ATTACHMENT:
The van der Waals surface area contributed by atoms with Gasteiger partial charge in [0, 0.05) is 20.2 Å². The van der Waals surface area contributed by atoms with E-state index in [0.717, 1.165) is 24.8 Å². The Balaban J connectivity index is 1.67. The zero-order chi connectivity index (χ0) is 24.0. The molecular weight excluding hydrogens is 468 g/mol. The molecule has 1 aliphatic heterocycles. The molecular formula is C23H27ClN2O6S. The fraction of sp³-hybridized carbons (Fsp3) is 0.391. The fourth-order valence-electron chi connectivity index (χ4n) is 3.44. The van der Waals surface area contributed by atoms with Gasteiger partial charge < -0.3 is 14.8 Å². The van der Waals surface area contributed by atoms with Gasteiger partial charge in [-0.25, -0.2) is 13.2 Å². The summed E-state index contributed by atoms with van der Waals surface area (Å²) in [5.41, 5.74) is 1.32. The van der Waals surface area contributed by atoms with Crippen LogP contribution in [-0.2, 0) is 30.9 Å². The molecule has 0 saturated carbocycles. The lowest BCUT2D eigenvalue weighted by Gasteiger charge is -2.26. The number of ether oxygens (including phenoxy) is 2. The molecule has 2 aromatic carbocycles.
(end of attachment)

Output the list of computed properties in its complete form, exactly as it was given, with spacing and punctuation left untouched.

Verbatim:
The van der Waals surface area contributed by atoms with Gasteiger partial charge in [0, 0.05) is 20.2 Å². The van der Waals surface area contributed by atoms with E-state index in [0.717, 1.165) is 24.8 Å². The Balaban J connectivity index is 1.67. The zero-order chi connectivity index (χ0) is 24.0. The molecular weight excluding hydrogens is 468 g/mol. The molecule has 1 aliphatic heterocycles. The molecular formula is C23H27ClN2O6S. The fraction of sp³-hybridized carbons (Fsp3) is 0.391. The fourth-order valence-electron chi connectivity index (χ4n) is 3.44. The van der Waals surface area contributed by atoms with Gasteiger partial charge < -0.3 is 14.8 Å². The van der Waals surface area contributed by atoms with Gasteiger partial charge in [-0.25, -0.2) is 13.2 Å². The summed E-state index contributed by atoms with van der Waals surface area (Å²) in [5.41, 5.74) is 1.32. The van der Waals surface area contributed by atoms with Crippen LogP contribution in [-0.2, 0) is 30.9 Å². The molecule has 0 saturated carbocycles. The lowest BCUT2D eigenvalue weighted by Gasteiger charge is -2.26. The number of ether oxygens (including phenoxy) is 2. The molecule has 2 aromatic carbocycles.